When Kansas State player Scott Frantz came out as gay last week, it was news to the rest of the world. But it wasn’t news to the rest of his teammates, nor his coach, Bill Snyder.
“He shared that information with his teammates over a year ago,” Snyder said Tuesday during Big 12 media days in Frisco, Texas. “I appreciated our players’ response, the response of our coaches, and Scott’s response as well to his teammates. Their thought was, ‘Okay, fine, let’s move on. So what?’”
Frantz told ESPN’s Holly Rowe about his experience telling his teammates that he was gay during his redshirt season in 2015.
According to Frantz’s teammate, offensive lineman Dalton Risner, Frantz shared the news in a completely organic way. The Wildcats had a motivational speaker on campus to talk with the team. The speaker talked about various things, but he challenged the Wildcats to get into a circle and talk about the things that were bothering them, the things they were holding in and struggling with. Risner said other players started talking about their home life and other experiences that they hadn’t been able to share previously.
As teammates shared emotional stories Risner, who had become good friends with Frantz, looked at his teammate and saw a man who was “trembling, crying, he couldn’t even breathe,” Risner said.
Then Frantz confided in all of them that he was gay. It was the first time he had ever told anyone.
“We’re in a group hug for probably 30 minutes,” Risner said. “He’s crying, hugging everyone and he says, ‘Guys, if there is one thing that I want you to do is keep this in-house because I want to be the one that tells everyone else.'”
“It was inspiring. You see someone struggling so hard to tell teammates because he’s worried about what we’re going to think, and we look at it like, ‘Hey, we love you no matter what. We love you no matter who you are. You’re Scott Frantz to us. We don’t care. That moment of him coming out and telling us was powerful.”
Frantz’s teammates — all 130 of them — honored his privacy for more than a year.
Risner said that he had no idea that Frantz was gay until he told them.
“Truly, no, because I knew Scott for about a year and a half before that,” Risner said. “I didn’t see one thing. Scott is a normal guy. You don’t notice anything about him.”
Coming out publicly may end up being far more significant than telling his teammates.
By coming out, Frantz is a rarity in college football — an openly gay player, one of only two at the FBS level. His public announcement came several months after Arizona recruit My-King Johnson publicly announced he was gay after his signed with the Wildcats. Missouri’s Michael Sam came out after his playing days ended at Missouri. But Frantz will suit up this season, expected to start at left tackle after playing all 13 games there in 2016 as a redshirt freshman.
Scott Frantz was selected last year by Athlon’s as an All-Big 12 Freshman and earned a selection to USA Today’s All-Bowl team.
Frantz was not among the five players Snyder brought with him to media days. Risner, quarterback Jesse Ertz, defensive back D.J. Reed, linebacker Trent Tanking and tight end Dayton Valentine accompanied Snyder to Frisco.
But Frantz was certainly the talk of the Wildcats during Snyder’s initial press conference with the media.
Snyder said Frantz was pragmatic about his decision to go public. Earlier this year Frantz came to Snyder and talked to him about his desire to make a public statement. The two had several discussions about it, with Snyder counseling Frantz about the impact that a public statement could make. Certainly, by going public, he would be subject to conversation and criticism from fans, students, faculty, administration and social media.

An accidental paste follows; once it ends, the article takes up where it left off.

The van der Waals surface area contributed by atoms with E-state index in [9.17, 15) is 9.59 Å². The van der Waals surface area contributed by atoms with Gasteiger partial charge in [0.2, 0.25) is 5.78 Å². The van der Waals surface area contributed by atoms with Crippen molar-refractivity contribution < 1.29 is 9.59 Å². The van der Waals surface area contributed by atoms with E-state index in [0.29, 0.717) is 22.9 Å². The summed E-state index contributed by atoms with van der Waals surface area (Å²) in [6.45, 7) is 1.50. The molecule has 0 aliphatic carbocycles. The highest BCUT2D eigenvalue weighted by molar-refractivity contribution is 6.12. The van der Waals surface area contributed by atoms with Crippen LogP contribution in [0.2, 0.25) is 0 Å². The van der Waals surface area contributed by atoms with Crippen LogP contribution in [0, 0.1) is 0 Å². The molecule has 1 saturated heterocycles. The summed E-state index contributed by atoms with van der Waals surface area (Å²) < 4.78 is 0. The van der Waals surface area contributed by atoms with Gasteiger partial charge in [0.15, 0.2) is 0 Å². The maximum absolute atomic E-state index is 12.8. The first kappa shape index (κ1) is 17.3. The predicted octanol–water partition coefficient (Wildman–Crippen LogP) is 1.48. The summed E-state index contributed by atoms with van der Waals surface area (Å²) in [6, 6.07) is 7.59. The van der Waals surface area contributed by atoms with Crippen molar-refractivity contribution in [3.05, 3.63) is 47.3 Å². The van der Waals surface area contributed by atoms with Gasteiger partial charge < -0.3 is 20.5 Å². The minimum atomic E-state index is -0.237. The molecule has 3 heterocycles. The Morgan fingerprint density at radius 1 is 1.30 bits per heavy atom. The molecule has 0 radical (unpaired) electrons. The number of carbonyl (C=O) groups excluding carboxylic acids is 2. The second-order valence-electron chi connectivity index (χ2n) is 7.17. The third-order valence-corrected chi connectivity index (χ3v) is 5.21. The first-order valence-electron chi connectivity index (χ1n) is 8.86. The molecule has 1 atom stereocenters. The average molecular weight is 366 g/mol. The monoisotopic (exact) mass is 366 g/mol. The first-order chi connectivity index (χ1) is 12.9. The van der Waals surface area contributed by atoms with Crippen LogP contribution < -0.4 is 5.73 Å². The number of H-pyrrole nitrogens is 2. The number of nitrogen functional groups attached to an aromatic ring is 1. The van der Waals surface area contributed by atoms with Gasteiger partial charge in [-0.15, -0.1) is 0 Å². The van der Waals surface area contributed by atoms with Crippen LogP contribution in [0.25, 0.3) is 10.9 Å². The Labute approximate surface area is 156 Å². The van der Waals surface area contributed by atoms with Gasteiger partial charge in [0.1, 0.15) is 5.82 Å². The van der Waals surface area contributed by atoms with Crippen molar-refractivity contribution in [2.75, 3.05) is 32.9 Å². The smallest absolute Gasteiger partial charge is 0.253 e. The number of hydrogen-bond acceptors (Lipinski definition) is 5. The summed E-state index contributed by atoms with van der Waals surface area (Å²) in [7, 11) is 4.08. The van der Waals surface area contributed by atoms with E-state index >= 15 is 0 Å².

Once Scott Frantz made the decision to make the statement, that led to the interview on SportsCenter with Rowe, a long-time sideline reporter for Big 12 games. It was Frantz’s decision to go public, but Snyder felt comfortable with the decision because of Frantz’s reasons for doing so.
“It was the fact that he wanted to do it for the right reasons, number one, and it wasn’t about exposing himself to the media as such or making himself a national figure,” Snyder said. “What he wanted to do was help others, number one. That was (an) important (reason) to me.”
“Number two, he wanted the opportunity to feel free to live his life as he would like to do so, and he felt hindered prior to that being able to do so. I appreciated those things because I thought they were meaningful.”
Risner saw the difference in Frantz shortly after the SportsCenter feature.
“He was telling me just how happy he was that he could just be himself, just be Scott Frantz, and I think that’s awesome,” Risner said.
Inevitably, Frantz’s announcement may make it easier for other active college football players to go public with their homosexuality, if they choose. Risner said that, in his view, the reaction to Frantz’s announcement has been extremely positive on campus and on social media. Risner said that he checked Frantz’ social media feeds after the announcement and estimated that about 95 percent of the reaction was positive. But he also knows that criticism is likely to come with his statement.
“I’m sure I’ll be hearing more and more things and I’m sure some of those things will be negative, but at the end of the day Scott’s main purpose is to make an impact on others that are going through the same thing he went through and that’s all that matters,” Risner said.
Snyder agreed, saying that the quality of person that Frantz is will allow him to handle what is ahead and allow him to serve as a role model for those who face the same decision.
“My guess is that, if a young person is a good young person, (I would say) not to have fear to be able to do that (come out),” Snyder said. “I mean, it wasn’t their — I mean, they didn’t create that in themselves. So people will be accepting, I think.”
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